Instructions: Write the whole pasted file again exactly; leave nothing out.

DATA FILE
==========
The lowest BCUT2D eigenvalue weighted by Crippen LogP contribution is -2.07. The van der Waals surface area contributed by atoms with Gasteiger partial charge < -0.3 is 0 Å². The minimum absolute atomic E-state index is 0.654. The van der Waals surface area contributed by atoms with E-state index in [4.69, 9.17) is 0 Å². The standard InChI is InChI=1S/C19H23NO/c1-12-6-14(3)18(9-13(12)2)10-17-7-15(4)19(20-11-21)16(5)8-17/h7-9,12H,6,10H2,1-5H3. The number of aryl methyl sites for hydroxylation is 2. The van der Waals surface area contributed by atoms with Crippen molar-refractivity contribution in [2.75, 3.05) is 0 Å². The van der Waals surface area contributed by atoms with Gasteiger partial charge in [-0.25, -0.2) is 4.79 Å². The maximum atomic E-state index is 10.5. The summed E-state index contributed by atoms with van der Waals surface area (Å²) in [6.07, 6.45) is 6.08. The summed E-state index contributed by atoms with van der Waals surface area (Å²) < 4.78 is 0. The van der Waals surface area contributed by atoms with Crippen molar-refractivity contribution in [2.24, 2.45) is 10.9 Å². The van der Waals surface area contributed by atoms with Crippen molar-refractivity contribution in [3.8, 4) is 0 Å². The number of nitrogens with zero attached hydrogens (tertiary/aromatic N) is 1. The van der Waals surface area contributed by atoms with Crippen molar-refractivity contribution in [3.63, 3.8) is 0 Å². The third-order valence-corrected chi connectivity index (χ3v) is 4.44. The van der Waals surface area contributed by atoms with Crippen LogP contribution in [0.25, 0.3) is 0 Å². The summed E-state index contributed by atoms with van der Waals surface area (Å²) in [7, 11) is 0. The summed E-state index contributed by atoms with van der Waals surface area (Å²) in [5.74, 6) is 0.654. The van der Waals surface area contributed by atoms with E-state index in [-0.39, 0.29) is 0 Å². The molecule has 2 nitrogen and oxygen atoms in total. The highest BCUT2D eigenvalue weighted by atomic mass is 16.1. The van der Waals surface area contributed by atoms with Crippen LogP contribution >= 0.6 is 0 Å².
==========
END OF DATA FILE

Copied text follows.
The lowest BCUT2D eigenvalue weighted by Crippen LogP contribution is -2.07. The van der Waals surface area contributed by atoms with Gasteiger partial charge < -0.3 is 0 Å². The minimum absolute atomic E-state index is 0.654. The van der Waals surface area contributed by atoms with E-state index in [4.69, 9.17) is 0 Å². The standard InChI is InChI=1S/C19H23NO/c1-12-6-14(3)18(9-13(12)2)10-17-7-15(4)19(20-11-21)16(5)8-17/h7-9,12H,6,10H2,1-5H3. The number of aryl methyl sites for hydroxylation is 2. The van der Waals surface area contributed by atoms with Crippen molar-refractivity contribution in [2.75, 3.05) is 0 Å². The van der Waals surface area contributed by atoms with Gasteiger partial charge in [-0.25, -0.2) is 4.79 Å². The maximum atomic E-state index is 10.5. The summed E-state index contributed by atoms with van der Waals surface area (Å²) in [6.07, 6.45) is 6.08. The summed E-state index contributed by atoms with van der Waals surface area (Å²) < 4.78 is 0. The van der Waals surface area contributed by atoms with Crippen molar-refractivity contribution in [2.24, 2.45) is 10.9 Å². The van der Waals surface area contributed by atoms with Crippen molar-refractivity contribution in [3.8, 4) is 0 Å². The number of nitrogens with zero attached hydrogens (tertiary/aromatic N) is 1. The van der Waals surface area contributed by atoms with Crippen molar-refractivity contribution in [3.63, 3.8) is 0 Å². The third-order valence-corrected chi connectivity index (χ3v) is 4.44. The van der Waals surface area contributed by atoms with Crippen LogP contribution in [0.25, 0.3) is 0 Å². The summed E-state index contributed by atoms with van der Waals surface area (Å²) in [7, 11) is 0. The summed E-state index contributed by atoms with van der Waals surface area (Å²) in [5.74, 6) is 0.654. The van der Waals surface area contributed by atoms with E-state index in [-0.39, 0.29) is 0 Å². The molecule has 2 nitrogen and oxygen atoms in total. The highest BCUT2D eigenvalue weighted by atomic mass is 16.1. The van der Waals surface area contributed by atoms with Crippen LogP contribution >= 0.6 is 0 Å².